I am documenting my journey as I create my board game, Dream Force: Mission Space. I am almost done with my Print and Play! I received a lot of great feedback on the playtesting survey that I created. This feedback informed my playtesting format- mostly whether to create a prototype to put on a digital platform or to create a print and play . The survey was really helpful in showing me that my next step was to create a print and play prototype. The problem was- I had no idea how to do that.
I am not, by any means, a graphic designer. This was my first-ever board game. So, of course, I turned to the knower of all things- the Internet. I needed help figuring out how exactly to create a print and play.
Based on my online research, it seems that most people turn to one of two programs to design their print and plays- at least ones with card decks. Those two programs are Nandeck and Adobe InDesign. I’m sure there are others, but these were the two that I kept encountering in my research. The glaring difference between the two is that NanDeck is free and Adobe InDeisgn is not.
I managed to find helpful instructional videos for both programs. StreamlinedGaming has an informative video that shows the step-by-step process of using NanDeck to create cards for your prototype. Despite the video being very helpful, Nandeck just wasn’t for me. I couldn’t wrap my head around it. Check out the link and the video though because it might work for you and your project.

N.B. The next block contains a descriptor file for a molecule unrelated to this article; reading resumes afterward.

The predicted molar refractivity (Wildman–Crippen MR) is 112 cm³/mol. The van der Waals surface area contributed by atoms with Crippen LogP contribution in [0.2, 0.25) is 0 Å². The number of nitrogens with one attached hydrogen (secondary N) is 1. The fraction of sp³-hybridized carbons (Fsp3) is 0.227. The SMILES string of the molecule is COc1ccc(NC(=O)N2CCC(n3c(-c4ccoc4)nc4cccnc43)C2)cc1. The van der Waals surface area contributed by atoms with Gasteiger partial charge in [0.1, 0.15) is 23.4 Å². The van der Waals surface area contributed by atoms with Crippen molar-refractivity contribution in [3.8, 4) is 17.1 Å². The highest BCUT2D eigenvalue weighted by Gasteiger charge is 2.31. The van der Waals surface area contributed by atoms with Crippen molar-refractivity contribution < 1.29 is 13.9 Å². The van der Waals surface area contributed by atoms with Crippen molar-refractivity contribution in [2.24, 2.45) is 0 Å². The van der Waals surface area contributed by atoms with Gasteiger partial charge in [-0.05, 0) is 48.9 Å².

The other option is Adobe InDesign. I found this great tutorial that taught me everything I needed to know in order to create my card decks for my prototype. Coalition Game Studio has an awesome step-by-step video you can follow to get started.
After watching this video, I was able to use Adobe InDesign to create the card decks I needed for my prototype. I decided to add what I learned to the information you can find online in the hopes that it will help someone out! This is a step-by-step process you can follow to create your own card deck using Adobe Indesign. You can also check out my video where I do a brief tutorial.
1) Create a Spreadsheet:
The first step is to create your spreadsheet and populate it with the information you want reflected on the cards in your deck. The first row should be your category titles and then each row after that will represent one of the cards in the deck. All the information you input in the spreadsheet will be reflected on the cards in InDeisgn once you do the data merge.
2) Download The Spreadsheet:
A simple but important step. Adobe InDesign will only read .csv files so when you download the document, make sure you download it as a .csv document.
3) Date Merge:
Once you are in InDesign, you will be asked to create a new document. Set your size parameters for the size card you’d like to create. A standard card is 63mm x 88mm. To perform the data merge, you will go to Windows > Utility > Data Merge > Select Data Source. At this point you will click the spreadsheet file that you just downloaded.
4) Drag and Drop:
Once all that is done, it is really a matter of dragging and dropping. To insert text, you’ll use the type tool, and to insert images, you will use the frame tool. You can pull the frame or text boxes where you want them on the card and then click the category you want to populate there. In the bottom right corner of the data merge window, there is a preview button. This will allow you to see how your data looks on the card and you can make edits as needed. Below is an example of one of the cads I was able to create using this program.
5) Save And Export:
I would do a “save as” an InDesign document so that you can make future changes directly in InDesign. To export for printing you have a couple of options: as a PDF or as a JPEG. From here you will be able to get it to your playtesters!
I hope you found this information helpful for your project. Dream Force: Mission Space is for children ages 3-5. If you’d like to be a playtester, please click the button below and I can send you more information.